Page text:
• Blaha has a long track record as a union treasurer of making sure that members had clear, accurate financial information.

  • As a former public school educator, Blaha knows that government functions best with accurate data. As the state's auditor, she will be dedicated to the highest-quality and most accurate data. 

  • As a math teacher, she not only educated students, but worked with parents and the governor's school finance task force to help make sure students and teachers got the resources they need and deserve.

  • As auditor, she will continue the state's tradition of high-quality government and will maintain high standards of transparency and honesty.

  • She served as treasurer of a multi million dollar organization and union negotiator, giving her the experience to lead quality governmental operations that can help the state achieve higher credit ratings, more grant opportunities and greater efficiency. 

  • Blaha will partner with newly-elected state and local officials to make sure those leaders have the education and information necessary to successfully serve the people of Minnesota.

  • She has built a reputation as an honest broker, a bridge builder and a policy innovator who will be a trusted source of concrete, unbiased context and information to allow Minnesota's government to function at its best.

To learn more about Blaha, visit her website.

Kenneth Quinnell Tue, 10/09/2018 - 10:17

Celebrating Hispanic Heritage Month: The Working People Weekly List

Fri, 05 Oct 2018 16:52:57 +0000

Celebrating Hispanic Heritage Month: The Working People Weekly List

Working People Weekly List
AFL-CIO

Every week, we bring you a roundup of the top news and commentary about issues and events important to working families. Here’s this week’s Working People Weekly List.

National Hispanic Heritage Month Profiles: Esther López: "Throughout National Hispanic Heritage Month, the AFL-CIO will be profiling labor leaders and activists to spotlight the diverse contributions Hispanics and Latinos have contributed to our movement. Today's profile features Esther López."

National Hispanic Heritage Month Profiles: Ernesto Galarza: "Throughout National Hispanic Heritage Month, the AFL-CIO will be profiling labor leaders and activists to spotlight the diverse contributions Hispanics and Latinos have contributed to our movement. Today's profile features Ernesto Galarza."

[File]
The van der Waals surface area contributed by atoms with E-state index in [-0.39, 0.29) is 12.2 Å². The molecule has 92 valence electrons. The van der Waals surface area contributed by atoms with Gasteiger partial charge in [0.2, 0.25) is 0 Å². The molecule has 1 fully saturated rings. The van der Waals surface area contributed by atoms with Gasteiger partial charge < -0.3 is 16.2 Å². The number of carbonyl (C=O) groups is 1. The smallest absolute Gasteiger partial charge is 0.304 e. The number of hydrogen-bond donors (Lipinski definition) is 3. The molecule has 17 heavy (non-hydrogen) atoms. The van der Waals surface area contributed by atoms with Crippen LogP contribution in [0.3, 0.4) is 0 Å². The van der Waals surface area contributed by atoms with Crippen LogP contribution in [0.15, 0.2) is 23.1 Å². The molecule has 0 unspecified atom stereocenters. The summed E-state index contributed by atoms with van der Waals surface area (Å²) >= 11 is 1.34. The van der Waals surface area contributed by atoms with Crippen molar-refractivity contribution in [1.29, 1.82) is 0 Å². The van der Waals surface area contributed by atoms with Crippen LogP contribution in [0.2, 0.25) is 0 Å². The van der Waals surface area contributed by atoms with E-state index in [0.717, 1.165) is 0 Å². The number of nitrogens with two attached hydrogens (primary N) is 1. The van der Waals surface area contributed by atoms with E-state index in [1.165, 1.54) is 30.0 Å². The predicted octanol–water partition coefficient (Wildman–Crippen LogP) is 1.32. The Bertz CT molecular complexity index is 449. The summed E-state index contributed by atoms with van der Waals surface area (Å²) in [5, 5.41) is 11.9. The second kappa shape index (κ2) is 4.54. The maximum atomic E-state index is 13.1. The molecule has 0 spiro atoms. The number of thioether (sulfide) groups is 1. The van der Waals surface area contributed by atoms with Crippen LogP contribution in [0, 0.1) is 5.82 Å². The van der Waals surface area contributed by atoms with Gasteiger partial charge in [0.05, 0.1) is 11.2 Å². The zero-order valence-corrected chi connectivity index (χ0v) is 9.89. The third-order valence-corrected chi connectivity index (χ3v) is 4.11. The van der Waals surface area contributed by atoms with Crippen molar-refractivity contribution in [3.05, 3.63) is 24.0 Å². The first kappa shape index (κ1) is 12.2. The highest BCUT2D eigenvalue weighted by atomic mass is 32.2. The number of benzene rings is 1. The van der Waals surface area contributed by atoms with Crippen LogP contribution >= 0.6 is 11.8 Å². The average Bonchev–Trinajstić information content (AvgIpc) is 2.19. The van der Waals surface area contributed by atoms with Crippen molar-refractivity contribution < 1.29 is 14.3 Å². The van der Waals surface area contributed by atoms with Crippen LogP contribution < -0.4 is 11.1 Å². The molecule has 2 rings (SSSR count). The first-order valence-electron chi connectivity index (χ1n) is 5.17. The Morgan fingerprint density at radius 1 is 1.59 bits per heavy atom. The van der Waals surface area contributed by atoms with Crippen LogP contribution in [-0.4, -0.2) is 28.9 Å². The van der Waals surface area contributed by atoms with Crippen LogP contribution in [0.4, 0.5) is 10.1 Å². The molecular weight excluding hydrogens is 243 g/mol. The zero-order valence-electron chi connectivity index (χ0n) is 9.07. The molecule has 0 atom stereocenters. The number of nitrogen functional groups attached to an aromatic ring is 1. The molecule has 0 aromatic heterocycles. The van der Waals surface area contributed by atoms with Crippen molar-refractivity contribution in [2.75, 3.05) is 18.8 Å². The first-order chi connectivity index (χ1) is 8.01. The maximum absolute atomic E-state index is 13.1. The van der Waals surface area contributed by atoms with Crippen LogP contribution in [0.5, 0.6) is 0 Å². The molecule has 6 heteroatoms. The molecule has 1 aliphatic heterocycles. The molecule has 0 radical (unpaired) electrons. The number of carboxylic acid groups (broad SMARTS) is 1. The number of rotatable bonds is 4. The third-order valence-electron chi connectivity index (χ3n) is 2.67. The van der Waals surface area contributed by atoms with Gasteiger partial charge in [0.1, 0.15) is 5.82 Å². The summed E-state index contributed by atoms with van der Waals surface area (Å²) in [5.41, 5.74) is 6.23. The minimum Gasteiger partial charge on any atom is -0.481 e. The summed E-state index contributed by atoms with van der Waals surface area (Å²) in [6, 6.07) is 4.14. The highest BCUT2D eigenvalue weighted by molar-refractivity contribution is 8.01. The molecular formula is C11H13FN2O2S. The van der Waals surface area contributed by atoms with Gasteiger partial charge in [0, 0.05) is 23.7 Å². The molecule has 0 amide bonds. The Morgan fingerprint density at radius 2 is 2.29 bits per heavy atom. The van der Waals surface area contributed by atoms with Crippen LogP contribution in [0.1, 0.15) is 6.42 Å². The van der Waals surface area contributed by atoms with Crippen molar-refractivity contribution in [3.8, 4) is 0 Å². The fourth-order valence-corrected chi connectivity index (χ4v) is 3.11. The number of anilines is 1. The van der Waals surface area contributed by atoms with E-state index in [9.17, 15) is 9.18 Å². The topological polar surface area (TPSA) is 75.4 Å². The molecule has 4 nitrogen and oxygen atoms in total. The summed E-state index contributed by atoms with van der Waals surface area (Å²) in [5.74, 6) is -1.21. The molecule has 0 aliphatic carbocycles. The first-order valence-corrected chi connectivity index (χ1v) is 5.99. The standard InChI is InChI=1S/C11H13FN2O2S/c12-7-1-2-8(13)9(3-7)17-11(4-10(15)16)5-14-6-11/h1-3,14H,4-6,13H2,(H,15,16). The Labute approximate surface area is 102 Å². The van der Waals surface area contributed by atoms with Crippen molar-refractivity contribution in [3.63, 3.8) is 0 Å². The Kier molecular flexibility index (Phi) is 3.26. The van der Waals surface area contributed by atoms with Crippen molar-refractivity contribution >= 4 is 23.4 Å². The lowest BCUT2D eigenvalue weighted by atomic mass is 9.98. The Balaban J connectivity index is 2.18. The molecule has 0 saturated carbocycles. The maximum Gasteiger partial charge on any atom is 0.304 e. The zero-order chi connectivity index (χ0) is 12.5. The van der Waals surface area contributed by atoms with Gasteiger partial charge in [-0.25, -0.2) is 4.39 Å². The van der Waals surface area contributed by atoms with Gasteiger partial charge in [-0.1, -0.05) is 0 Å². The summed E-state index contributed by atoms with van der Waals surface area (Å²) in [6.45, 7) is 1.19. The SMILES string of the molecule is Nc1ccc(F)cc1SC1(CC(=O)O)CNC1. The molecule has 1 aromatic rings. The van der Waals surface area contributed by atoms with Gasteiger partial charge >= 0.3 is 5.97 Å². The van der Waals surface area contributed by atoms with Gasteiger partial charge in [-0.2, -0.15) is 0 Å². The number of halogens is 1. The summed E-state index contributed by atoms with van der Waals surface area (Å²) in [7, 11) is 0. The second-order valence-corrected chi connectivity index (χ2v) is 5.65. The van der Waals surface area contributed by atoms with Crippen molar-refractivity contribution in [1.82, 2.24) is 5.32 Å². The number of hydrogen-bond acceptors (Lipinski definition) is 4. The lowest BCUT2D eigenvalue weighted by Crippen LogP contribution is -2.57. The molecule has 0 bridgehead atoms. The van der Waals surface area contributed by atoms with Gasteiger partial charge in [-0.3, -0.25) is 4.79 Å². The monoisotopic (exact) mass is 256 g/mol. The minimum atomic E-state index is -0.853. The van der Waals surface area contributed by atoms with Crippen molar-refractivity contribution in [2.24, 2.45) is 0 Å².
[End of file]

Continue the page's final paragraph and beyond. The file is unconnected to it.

Oklahoma Union Organizers and Activists 'Training Up' to Win: "Twenty-five energetic and dedicated union member activists and staff, mostly from Oklahoma, came together this past week to 'train up' on fundamental organizing principles critical to winning internal and external union organizing campaigns. The three-day training was held at the Oklahoma AFL-CIO in Oklahoma City. It was great to have so many energetic and committed organizers share their experiences about the work they are doing to organize working people. And this was a fun training!"

Best Candidates for Working People, 2018: David Garcia: "This November's elections are shaping up to be among the most consequential in recent U.S. history. Throughout the summer and fall, we are taking a look at the best candidates for working people. Today, we feature Arizona gubernatorial candidate David Garcia."

Improving Patient Safety: Worker Wins: "Our latest roundup of worker wins begins with nurses across the country winning new contracts and includes numerous examples of working people organizing, bargaining and mobilizing for a better life."

Support Locked-Out Boilermakers in Montana: "The labor movement supports members of the Boilermakers (IBB) working at Imerys Talc in Three Forks, Montana, who have been unfairly locked out while fighting against an anti-worker contract proposal. These hardworking Americans and their families have been without a paycheck or employer-provided health insurance for 62 days."

NAFTA Renegotiation: We’re Not Done Yet: "So, you may have heard that the North American Free Trade Agreement has been renegotiated. It’s definitely good that the three NAFTA countries (the United States, Canada and Mexico) are finally looking to change the NAFTA rules that have cost good jobs, made it harder to negotiate better wages, polluted our environment and generally left working people behind all across North America."

One Job Should Be Enough: "Weeks after more than 8,300 UNITE HERE members at Marriott hotels across the country voted to authorize strikes, management has still failed to resolve key contract issues, including workplace safety, job protections and a living wage. Ready to fight for their fundamental economic rights, workers are prepared to walk out without notice in San Francisco, San Diego, Oakland and San Jose, California; Oahu and Maui, Hawaii; Boston; Seattle and Detroit."